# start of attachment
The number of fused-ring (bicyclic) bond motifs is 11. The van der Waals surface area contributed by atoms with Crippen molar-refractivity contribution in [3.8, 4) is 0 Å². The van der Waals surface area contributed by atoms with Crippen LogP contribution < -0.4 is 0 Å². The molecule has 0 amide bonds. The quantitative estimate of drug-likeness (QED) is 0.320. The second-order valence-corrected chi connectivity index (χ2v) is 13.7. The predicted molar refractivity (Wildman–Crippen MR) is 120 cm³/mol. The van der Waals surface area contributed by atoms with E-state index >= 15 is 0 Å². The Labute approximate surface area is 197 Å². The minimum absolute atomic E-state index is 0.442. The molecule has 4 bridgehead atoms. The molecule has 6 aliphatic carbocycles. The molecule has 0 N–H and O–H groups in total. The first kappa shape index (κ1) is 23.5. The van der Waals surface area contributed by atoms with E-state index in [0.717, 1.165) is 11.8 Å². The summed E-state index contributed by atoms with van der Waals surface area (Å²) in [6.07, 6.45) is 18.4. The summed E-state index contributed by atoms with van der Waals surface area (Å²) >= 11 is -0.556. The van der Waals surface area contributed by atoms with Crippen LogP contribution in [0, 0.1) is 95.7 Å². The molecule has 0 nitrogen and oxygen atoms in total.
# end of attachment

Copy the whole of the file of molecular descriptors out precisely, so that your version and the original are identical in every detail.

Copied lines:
The number of fused-ring (bicyclic) bond motifs is 11. The van der Waals surface area contributed by atoms with Crippen molar-refractivity contribution in [3.8, 4) is 0 Å². The van der Waals surface area contributed by atoms with Crippen LogP contribution < -0.4 is 0 Å². The molecule has 0 amide bonds. The quantitative estimate of drug-likeness (QED) is 0.320. The second-order valence-corrected chi connectivity index (χ2v) is 13.7. The predicted molar refractivity (Wildman–Crippen MR) is 120 cm³/mol. The van der Waals surface area contributed by atoms with E-state index >= 15 is 0 Å². The Labute approximate surface area is 197 Å². The minimum absolute atomic E-state index is 0.442. The molecule has 4 bridgehead atoms. The molecule has 6 aliphatic carbocycles. The molecule has 0 N–H and O–H groups in total. The first kappa shape index (κ1) is 23.5. The van der Waals surface area contributed by atoms with E-state index in [0.717, 1.165) is 11.8 Å². The summed E-state index contributed by atoms with van der Waals surface area (Å²) in [6.07, 6.45) is 18.4. The summed E-state index contributed by atoms with van der Waals surface area (Å²) >= 11 is -0.556. The van der Waals surface area contributed by atoms with Crippen LogP contribution in [0, 0.1) is 95.7 Å². The molecule has 0 nitrogen and oxygen atoms in total.